The Château de Villers-Cotterêts, located 70 kilometres north of Paris, is a historical and symbolic place for the French language because it was here in 1539 that article 111 of the Villers-Cotterêts ordinance was promulgated, making the use of the French language mandatory in all legal and administrative documents. On March 20, 2018, President Emmanuel Macron said that this location will become a “symbolic cornerstone” of the French language.
Pierre-Olivier Deschamps has been working with the Centre des Monuments Nationaux and the Château de Villers-Cotterêts since June 2020. During the 10,000 m2 restoration process, the photographer is free to monitor and chronicle the site’s progress.
Restoring the Renaissance splendour of a deformed royal residence: this is the immense task that will be undertaken by 2023 in the rebuilding of the castle of Villers-Cotterêts, which will host Emmanuel Macron’s envisioned “international metropolis of the French language.”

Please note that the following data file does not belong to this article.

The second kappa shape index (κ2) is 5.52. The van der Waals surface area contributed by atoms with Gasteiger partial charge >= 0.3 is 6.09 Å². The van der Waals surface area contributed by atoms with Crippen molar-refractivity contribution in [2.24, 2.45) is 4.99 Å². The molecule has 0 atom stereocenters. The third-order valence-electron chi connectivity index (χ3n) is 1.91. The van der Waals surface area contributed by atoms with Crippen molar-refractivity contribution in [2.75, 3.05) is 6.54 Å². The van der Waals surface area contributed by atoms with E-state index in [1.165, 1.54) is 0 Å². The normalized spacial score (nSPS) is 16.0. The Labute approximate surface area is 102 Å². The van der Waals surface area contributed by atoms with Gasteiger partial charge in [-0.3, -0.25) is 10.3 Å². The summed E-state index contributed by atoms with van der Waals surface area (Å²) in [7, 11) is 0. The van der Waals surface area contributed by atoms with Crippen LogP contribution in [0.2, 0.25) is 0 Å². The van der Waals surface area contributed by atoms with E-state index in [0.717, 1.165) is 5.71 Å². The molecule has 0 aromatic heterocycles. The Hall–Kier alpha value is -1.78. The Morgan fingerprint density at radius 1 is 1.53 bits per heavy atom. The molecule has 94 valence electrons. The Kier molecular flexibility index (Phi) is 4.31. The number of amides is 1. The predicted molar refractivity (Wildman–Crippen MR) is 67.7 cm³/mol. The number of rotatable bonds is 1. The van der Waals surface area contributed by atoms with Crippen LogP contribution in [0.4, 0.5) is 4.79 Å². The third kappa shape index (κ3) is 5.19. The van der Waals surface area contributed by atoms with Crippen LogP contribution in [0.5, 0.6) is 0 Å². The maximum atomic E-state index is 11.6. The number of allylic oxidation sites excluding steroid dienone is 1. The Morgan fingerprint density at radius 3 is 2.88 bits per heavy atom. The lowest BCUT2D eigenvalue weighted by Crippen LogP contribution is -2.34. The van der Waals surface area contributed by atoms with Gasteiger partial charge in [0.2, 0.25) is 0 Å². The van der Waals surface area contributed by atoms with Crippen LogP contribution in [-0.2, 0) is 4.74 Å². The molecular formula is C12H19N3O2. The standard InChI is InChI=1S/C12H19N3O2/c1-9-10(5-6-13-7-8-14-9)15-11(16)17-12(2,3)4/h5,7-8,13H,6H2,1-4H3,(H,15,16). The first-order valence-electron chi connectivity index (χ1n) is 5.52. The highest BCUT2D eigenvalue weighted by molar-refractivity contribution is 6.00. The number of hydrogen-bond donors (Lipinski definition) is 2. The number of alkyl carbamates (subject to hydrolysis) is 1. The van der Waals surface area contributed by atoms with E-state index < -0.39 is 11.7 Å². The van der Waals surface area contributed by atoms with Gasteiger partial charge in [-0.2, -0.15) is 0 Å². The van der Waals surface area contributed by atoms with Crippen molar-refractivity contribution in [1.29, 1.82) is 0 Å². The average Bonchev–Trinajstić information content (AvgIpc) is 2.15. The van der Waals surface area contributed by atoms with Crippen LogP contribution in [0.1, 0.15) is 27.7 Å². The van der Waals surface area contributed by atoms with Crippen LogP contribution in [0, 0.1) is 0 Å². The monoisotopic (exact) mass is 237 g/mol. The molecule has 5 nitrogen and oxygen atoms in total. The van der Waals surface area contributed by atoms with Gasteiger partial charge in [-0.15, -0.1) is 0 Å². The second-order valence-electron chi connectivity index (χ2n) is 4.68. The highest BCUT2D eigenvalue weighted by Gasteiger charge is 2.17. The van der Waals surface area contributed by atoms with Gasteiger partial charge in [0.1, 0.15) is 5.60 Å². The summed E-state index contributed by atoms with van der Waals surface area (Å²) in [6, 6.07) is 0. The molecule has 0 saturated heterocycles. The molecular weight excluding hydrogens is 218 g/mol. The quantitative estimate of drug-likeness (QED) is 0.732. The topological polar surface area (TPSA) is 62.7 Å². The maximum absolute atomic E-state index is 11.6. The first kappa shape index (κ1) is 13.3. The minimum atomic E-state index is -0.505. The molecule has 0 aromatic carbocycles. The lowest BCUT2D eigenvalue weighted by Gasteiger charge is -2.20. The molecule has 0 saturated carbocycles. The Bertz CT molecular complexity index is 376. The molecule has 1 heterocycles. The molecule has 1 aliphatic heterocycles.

Château de Montsoreau
The Château de Montsoreau – Museum of Contemporary Art, located two hours from Paris in the Loire Valley and included on the UNESCO World Heritage list, is a hub of radical, engaged, and lively artistic expression. It was founded in a Loire château and includes unusual architecture, a diverse collection, and display rooms, putting it among the top international institutions dedicated to modern art. The castle is a particularly imaginative Renaissance structure built on a rock in the Loire riverbed called Mount Moreau.
The museum’s permanent collection has the world’s greatest collection of art from the Art & Language movement, a forerunner of Conceptual Art.
The group opposed the ideals of individuality and art for the sake of art in their approach to concerns concerning the link between theory and practice in creative creation. Art & Language, via its formulations, raises critical concerns about signature, anonymity, and neutrality, as well as the social and political essence of a piece of art.
The Château de Montsoreau – Museum of Contemporary Art’s programming reflects the creative riches of today’s artists.
Château de Sully-sur-Loire
Sully Sur Loire is an excellent example of a medieval fortification, with its towering towers and large ditches. It was constructed around the end of the 14th century on a site that provided an unusual crossing of the Loire River. Maximilien de Béthune (1560-1641) was the first Duke of Sully; he purchased the chateau in 1602, strengthened the Loire embankments to prevent the town from floods, established the gardens, and was largely responsible for its restoration. The exterior is extremely similar to the château at Chaumont.